First impressions: a "flawed gem"

Playing on Vet, a few months in (though after several restarts).

It took me a while to get into this, as it’s misleadingly been marketed as an XCOM-like game, and it has a lot of the visual tropes, particularly in the UI. But it’s really nothing like XCOM at all. The ballistic model and LOS make it a thing of its own that you have to actually get some practice in, as if it were a totally new type of game. (Numerous people have remarked on the difference, but it’s mainly in how cover and overwatch behave completely differently from XCOM.) It’s not XCOM, and it’s not even X-Com (though maybe it’s a little bit more like the original in some ways than Firaxis’ reboot), but what it is is very good in its own right - both at the strategic and tactical level.

I see a lot of complaints about the game, and I understand there’s some bad blood for various reasons, but if anyone’s looking in, I’d say just ignore all that and jump in. It’s a good game, with addictive gameplay, and you’d be missing out on an enjoyable experience if you pass it up.

It does seem to have balance issues still, but on the other hand the team do seem to be dedicated to working on it and making it as good as it can be. They certainly don’t seem to be giving up on it. And in terms of core gameplay, the fundamentals are all basically there, and the experience is largely bug free now.

All that said, it’s also a bit of a sad experience because it’s a major case of “close, but no cigar.” It’s very nearly a classic, but a few things hold it back. Sad to say, I think the main problem is the art design. It’s very competent and skilled, and one has to respect it as a huge achievement (designing all the looks of all the things). There’s nothing wrong with it on a technical level, but unfortunately it’s also rather bland and generic-looking. The monsters are generic s-f monsters; Jericho is generic space marines; Synedrion is generic s-f; Anu is generic mutants. The premise of the game needed a real spark of genius in the art area, and the game just doesn’t have it, so no matter how good the gameplay is, it’s never going to feel like an iconic game, because the art style is baked into the game at every level. (The music’s a little bit better, but again not quite as good as it should be.)

But regardless of that, it’s still a fun game to play, and I have no doubt that the team will keep working on it till it’s more or less finished, feature complete, and well balanced.

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I agree 90% with your review.

But I love the art design, and the enemy design. The game lacks a bit on the Graphic depth, but I think it is not the major issue of the game and certainly not a design but a money issue.

The game lacks in map variety and flavour. It would benefit inmensely from having more biomas, terrain types, ruins, weather effects, better light and shadow effects, real night visual settings. But also more details such as corpses, villages, alien structures or visual storytelling objects. That is what brings the visuals back, and prevent the game to embrace its lovecraftian horror roots.

Sound dessign is also ok but not brilliant and certainly not varied or immersive enough. Which contributes to PP not feeling as reaching its potentian in the design and atmosphere.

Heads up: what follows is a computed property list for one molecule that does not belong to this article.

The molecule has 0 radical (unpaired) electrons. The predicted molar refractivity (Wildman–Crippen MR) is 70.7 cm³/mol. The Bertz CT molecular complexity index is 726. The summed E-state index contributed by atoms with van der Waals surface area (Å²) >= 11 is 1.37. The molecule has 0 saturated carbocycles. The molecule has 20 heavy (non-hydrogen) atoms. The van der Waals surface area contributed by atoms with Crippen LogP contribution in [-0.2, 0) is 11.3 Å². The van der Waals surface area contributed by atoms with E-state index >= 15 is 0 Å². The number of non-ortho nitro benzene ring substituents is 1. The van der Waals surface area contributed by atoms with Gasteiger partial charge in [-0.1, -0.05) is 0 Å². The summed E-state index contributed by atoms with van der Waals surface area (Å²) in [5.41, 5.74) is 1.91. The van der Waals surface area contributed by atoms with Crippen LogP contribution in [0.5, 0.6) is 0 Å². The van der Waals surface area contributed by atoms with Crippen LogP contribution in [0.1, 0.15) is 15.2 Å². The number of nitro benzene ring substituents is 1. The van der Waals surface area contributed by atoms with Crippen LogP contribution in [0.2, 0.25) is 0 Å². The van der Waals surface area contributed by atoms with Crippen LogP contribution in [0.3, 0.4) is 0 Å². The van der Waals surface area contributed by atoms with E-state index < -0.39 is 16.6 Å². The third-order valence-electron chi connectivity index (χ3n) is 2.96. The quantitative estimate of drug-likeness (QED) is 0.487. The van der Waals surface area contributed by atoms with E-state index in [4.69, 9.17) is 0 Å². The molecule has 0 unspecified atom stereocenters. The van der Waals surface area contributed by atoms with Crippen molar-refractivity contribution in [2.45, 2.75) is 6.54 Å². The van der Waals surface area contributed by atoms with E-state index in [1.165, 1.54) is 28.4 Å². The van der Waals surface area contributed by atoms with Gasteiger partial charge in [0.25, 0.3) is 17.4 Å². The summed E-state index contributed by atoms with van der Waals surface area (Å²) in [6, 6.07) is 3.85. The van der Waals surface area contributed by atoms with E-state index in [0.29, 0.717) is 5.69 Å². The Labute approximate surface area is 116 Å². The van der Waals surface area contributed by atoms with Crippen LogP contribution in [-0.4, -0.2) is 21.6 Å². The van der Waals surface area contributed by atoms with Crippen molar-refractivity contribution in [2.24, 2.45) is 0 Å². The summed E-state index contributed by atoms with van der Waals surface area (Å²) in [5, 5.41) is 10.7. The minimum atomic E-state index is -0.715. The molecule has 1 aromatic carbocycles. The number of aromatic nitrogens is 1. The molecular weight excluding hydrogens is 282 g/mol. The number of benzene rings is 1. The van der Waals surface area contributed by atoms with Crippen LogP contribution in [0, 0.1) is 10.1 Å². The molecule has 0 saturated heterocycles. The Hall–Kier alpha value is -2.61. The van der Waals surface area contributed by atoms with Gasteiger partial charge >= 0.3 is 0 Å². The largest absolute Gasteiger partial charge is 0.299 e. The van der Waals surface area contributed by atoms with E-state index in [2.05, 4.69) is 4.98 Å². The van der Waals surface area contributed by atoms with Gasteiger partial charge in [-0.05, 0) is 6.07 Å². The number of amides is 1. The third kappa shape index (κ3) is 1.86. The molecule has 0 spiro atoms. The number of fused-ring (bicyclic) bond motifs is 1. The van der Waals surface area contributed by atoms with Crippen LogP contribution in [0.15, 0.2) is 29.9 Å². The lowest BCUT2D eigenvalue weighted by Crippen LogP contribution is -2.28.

Still, the real problems the game has are not in its art, but in its balance, progression, pace, accesibility and frustration.

And despite it all, I still think PP is is the best turn based game since “Incubation, Battle island phase IV” (probably the most unfairly forgotten TBS ever made and one of the bests). And to me PP is certainly much better than the XCOM remakes in everything but campy fun.

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As I said, it’s not that the art design is bad, exactly, it’s that it’s very similar to most modern games, which is what I mean by “generic.” Competent but uninspired, you’ve seen it all a dozen times before in other games.

I call it “spikey shoulderpad art” :slight_smile: It’s art that’s passable and looks “cool” in a way, but it doesn’t get you (me) in your soul, doesn’t send a thrill up your spine.

But what this game really needed was non-generic art design, something that would stand out from the crowd of modern games, something that would feel harrowing and scary to see as you play through (the sound design working in tandem too - a glimpse of the sound design working well is the squelching noises as the monsters move. The game needed that sort of thing, but dialed up to 11, with visuals to match.

I think maybe part of the difficulty is that what was really required for psychological effect was for each monster to be a unique horror from a nightmare (somewhat similar to the way the aliens are clearly delineated in XCOM - the thin men, the lids, etc., each being uniquely terrifying in its own way when you first meet them, and seeming OP, and you wondering “how the hell am I going to beat THAT, it’s so UNFAIR!”); but the problem is they also needed “modular” monsters for the modular system.

I guess they could have melded the two ideas better if they’d had enough time and resources, but it was not to be.

One of the things that for me seriously detracts from the horror of the setting is the lack of fog of war. That’s why nests are some of my favourite missions. We have mist sentinels and mist-spawning tritons, and some missions (like haven defence) have patches of mist, but it’s just that…patchy and non-committal. Being able to see the layout of the map at the start is…strangely disorienting. You can rationalise it by saying you fly over it on approach so know where the buildings are, etc. but still…it takes something away from the experience, at least for me.

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